Selling the Experience

I had this conversation again yesterday:

Friend: Can you imagine that? Someone paid like a $100 for this sword-thing and it’s not even real! It’s nothing. Make believe. It only exists in the game.
Me: You need to think about it differently.
Friend: But it doesn’t make any sense. They’re buying nothing!
Me: What do you buy when you get tickets to a baseball game? Or a concert?

The only thing I can figure is that the perception of reality blinds people to this obvious commonality: virtual products aren’t much different than most entertainment, whether it be going to the Indy 500 to watch people race cars in a circle or going to Disneyland to visit Space Mountain, none of it is stuff you can put in the car, take home, and place on your shelf.

People don’t play video games because they have to, they do it because it’s fun. It’s a luxury we enjoy in developed countries when our basic needs are met. It’s really just like going to a sporting event. And there is also a social element. Perhaps not as immersive as the real thing (having a beer spilled on you in the bleachers is pretty immersive), but which is more social: watching the television alone in your room or playing Counter-Strike online with your clan?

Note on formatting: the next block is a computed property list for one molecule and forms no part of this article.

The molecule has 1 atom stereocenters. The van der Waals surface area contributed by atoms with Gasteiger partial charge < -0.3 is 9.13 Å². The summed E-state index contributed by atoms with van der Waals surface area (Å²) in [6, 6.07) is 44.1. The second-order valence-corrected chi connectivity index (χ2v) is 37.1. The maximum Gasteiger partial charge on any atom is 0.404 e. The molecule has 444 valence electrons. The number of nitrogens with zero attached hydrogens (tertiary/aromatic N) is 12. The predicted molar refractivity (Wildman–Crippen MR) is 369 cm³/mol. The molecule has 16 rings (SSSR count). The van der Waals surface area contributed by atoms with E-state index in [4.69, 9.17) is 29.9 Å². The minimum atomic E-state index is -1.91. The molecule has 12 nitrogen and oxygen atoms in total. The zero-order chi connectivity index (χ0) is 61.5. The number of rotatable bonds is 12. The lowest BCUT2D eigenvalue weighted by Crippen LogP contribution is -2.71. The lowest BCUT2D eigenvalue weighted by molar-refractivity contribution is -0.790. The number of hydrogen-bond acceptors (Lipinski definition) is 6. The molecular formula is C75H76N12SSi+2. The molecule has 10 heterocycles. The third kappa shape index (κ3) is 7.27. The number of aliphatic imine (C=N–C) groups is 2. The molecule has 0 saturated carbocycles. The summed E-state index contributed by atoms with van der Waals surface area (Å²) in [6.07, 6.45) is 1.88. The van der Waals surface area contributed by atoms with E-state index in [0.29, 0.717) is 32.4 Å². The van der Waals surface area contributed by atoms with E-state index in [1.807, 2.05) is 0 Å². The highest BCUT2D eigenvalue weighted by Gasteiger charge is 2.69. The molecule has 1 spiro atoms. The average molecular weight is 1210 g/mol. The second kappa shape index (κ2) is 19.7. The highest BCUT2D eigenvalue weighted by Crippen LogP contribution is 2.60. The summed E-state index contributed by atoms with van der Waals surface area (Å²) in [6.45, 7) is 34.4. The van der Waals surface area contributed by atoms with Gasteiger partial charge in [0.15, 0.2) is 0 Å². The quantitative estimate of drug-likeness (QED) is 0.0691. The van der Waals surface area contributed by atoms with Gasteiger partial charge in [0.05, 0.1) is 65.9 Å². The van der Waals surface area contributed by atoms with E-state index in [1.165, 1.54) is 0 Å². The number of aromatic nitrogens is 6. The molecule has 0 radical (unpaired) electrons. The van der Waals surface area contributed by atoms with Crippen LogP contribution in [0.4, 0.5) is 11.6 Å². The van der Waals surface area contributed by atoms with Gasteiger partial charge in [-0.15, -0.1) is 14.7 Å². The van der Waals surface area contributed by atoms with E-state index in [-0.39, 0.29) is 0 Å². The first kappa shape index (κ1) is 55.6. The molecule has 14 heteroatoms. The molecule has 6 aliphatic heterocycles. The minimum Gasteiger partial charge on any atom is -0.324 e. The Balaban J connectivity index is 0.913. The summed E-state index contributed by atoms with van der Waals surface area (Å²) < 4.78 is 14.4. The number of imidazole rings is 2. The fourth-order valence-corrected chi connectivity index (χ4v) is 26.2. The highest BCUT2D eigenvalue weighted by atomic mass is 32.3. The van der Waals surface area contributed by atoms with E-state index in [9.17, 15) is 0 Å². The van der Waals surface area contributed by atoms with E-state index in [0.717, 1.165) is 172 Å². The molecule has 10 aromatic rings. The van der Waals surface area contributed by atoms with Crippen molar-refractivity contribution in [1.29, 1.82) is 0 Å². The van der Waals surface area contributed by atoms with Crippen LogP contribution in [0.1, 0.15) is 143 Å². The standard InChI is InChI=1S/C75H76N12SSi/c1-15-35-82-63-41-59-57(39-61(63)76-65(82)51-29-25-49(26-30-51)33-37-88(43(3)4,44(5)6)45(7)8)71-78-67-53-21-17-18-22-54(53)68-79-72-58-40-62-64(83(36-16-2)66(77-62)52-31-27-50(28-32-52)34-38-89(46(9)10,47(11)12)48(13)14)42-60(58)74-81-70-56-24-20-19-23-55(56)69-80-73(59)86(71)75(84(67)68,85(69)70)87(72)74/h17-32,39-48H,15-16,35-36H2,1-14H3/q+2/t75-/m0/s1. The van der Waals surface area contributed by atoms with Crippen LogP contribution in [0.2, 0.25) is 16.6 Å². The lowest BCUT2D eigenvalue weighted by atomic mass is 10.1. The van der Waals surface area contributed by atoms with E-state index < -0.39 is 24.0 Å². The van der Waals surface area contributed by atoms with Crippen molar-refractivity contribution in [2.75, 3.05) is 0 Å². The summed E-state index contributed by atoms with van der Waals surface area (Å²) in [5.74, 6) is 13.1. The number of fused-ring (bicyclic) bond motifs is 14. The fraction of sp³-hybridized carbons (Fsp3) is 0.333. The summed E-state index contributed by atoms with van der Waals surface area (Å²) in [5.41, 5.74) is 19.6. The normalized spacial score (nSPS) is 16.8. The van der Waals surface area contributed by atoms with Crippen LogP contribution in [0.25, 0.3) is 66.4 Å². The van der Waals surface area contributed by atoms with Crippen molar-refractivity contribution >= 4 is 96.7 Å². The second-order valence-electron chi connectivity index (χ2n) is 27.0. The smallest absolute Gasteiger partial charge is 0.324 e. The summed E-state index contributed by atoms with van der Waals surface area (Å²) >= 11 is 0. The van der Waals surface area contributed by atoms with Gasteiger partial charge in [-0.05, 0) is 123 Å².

The point is that what we now think nothing of was unthinkable not so long ago (e.g. paying some guy millions of dollars to dribble a ball on a wooden floor); and what is unthinkable now will likely be common in the not too distant future. Let’s not forget, there was a time when being an Actor was an almost shameful profession (in some parts of the world, they still think paying people to act is laughable). Which leads me to this article over on Gizmag about a videogame tournament with a $1,000,000 prize. Maybe when you read the article, Mark Cuban’s comments on broadcasting these videogame tournaments at digitally-enabled movie theaters doesn’t sound so far-fetched.